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Should I Use ETL or ELT? That Depends.

When and where to transform data should be decided by you, not your platform

To ETL or ELT? For many a data engineer, that is the question.

On the one hand, the thinking goes, the newer ELT is flexible, easy to get started, and perfect for on-demand data. It’s the resilient alternative to the rigid, brittle ETL. 

Yet all that glitters about ELT is not gold. 

Left unchecked, it leaves out important details—making data sources hard to track or monitor, potentially running afoul of compliance requirements. Massive amounts of unstructured, untransformed data turned data lakes into un-consumable data swamps.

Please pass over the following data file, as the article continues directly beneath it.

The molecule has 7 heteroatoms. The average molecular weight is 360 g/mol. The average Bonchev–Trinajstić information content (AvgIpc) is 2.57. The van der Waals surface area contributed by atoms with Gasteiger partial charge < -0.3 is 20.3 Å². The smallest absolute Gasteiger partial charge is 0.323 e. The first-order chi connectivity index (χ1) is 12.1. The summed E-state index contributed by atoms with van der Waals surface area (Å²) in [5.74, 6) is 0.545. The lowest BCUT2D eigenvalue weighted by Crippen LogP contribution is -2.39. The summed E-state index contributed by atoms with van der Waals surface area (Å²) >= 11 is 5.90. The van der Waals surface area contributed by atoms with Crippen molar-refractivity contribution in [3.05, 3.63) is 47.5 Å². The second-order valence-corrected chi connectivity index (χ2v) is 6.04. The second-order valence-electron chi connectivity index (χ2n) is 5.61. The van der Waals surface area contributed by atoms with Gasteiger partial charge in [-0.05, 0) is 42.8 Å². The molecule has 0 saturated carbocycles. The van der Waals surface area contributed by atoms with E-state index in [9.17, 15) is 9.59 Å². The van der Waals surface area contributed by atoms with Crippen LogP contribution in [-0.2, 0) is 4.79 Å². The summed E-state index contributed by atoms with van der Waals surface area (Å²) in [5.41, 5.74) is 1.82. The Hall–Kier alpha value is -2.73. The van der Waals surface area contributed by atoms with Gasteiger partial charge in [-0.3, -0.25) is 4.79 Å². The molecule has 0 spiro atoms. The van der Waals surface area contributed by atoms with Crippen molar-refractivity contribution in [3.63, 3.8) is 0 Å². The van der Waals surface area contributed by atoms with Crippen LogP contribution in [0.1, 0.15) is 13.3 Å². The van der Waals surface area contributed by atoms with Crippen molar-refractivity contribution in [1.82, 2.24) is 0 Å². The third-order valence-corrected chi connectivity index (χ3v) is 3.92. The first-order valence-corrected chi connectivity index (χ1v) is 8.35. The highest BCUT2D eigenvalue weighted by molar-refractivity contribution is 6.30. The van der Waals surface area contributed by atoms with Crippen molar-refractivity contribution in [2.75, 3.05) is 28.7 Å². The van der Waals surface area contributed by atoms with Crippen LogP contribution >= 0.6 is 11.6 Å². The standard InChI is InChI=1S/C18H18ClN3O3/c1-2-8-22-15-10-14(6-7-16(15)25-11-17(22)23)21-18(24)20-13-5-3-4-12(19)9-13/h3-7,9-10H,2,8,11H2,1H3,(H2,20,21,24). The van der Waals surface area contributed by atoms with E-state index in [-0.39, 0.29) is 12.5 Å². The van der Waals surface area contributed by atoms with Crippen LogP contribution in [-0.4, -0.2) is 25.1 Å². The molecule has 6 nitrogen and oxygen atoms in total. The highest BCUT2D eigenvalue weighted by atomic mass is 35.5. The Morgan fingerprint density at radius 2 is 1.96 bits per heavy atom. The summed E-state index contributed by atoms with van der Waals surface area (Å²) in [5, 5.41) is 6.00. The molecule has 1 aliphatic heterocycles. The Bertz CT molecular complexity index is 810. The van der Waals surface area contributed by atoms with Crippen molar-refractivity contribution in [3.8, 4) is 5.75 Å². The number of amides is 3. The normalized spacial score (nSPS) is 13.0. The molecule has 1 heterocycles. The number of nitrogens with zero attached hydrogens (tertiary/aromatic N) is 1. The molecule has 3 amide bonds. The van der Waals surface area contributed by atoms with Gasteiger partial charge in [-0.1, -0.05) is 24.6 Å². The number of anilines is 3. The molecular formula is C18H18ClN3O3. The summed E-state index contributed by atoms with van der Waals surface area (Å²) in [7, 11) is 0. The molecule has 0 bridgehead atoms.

And while the rise of ELT has empowered non-technical personnel to use their own tools, it has also encouraged new data silos. As use of these tools proliferate throughout an organization, IT can neither see, track, nor follow data through an increasingly complex and disconnected infrastructure. 

But what if you didn’t have to choose between the two? What if, instead of committing resources to the requisite tools, people, and processes for a given technique, you could have the proverbial data cake and eat it too?

Modern data platforms like StreamSets have turned this ‘what if’ into reality. But before we dive into how you can say yes to both ETL and ELT, a quick review of each technique is in order.

What Is ETL?

ETL stands for extract, transform, load. It’s a technique used to pull and clean up data from multiple sources so they’re ready to be used for analytics and brought into a centralized database. 

Before the rise of the modern cloud, ETL was necessary because storage and computing power was limited and costly. ETL enabled organizations to use fewer of their scarce technological resources. But for all you could save in bandwidth and storage you had to spend gratuitously on ETL developers.